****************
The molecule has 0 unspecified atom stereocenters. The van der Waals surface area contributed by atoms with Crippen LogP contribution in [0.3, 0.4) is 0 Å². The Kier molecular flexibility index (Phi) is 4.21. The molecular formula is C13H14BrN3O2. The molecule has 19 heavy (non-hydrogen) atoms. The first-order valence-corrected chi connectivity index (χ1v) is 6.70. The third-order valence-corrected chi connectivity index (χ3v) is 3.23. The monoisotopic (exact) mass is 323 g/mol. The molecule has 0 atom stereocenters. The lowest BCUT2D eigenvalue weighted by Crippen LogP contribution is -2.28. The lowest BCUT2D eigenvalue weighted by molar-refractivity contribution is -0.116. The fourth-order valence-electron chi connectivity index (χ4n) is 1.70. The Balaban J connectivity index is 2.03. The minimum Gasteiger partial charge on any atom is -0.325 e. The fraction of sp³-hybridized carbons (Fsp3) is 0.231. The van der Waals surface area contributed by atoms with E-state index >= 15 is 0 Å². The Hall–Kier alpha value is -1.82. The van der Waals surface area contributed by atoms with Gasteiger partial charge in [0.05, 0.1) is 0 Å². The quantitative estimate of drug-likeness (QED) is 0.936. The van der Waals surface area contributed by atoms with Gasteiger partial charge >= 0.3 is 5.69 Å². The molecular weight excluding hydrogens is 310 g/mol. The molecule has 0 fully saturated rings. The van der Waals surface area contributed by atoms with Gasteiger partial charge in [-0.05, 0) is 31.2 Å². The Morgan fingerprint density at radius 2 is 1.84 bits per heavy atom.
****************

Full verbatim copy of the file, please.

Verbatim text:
The molecule has 0 unspecified atom stereocenters. The van der Waals surface area contributed by atoms with Crippen LogP contribution in [0.3, 0.4) is 0 Å². The Kier molecular flexibility index (Phi) is 4.21. The molecular formula is C13H14BrN3O2. The molecule has 19 heavy (non-hydrogen) atoms. The first-order valence-corrected chi connectivity index (χ1v) is 6.70. The third-order valence-corrected chi connectivity index (χ3v) is 3.23. The monoisotopic (exact) mass is 323 g/mol. The molecule has 0 atom stereocenters. The lowest BCUT2D eigenvalue weighted by Crippen LogP contribution is -2.28. The lowest BCUT2D eigenvalue weighted by molar-refractivity contribution is -0.116. The fourth-order valence-electron chi connectivity index (χ4n) is 1.70. The Balaban J connectivity index is 2.03. The minimum Gasteiger partial charge on any atom is -0.325 e. The fraction of sp³-hybridized carbons (Fsp3) is 0.231. The van der Waals surface area contributed by atoms with E-state index >= 15 is 0 Å². The Hall–Kier alpha value is -1.82. The van der Waals surface area contributed by atoms with Gasteiger partial charge in [0.05, 0.1) is 0 Å². The quantitative estimate of drug-likeness (QED) is 0.936. The van der Waals surface area contributed by atoms with Gasteiger partial charge >= 0.3 is 5.69 Å². The molecular weight excluding hydrogens is 310 g/mol. The molecule has 0 fully saturated rings. The van der Waals surface area contributed by atoms with Gasteiger partial charge in [-0.05, 0) is 31.2 Å². The Morgan fingerprint density at radius 2 is 1.84 bits per heavy atom.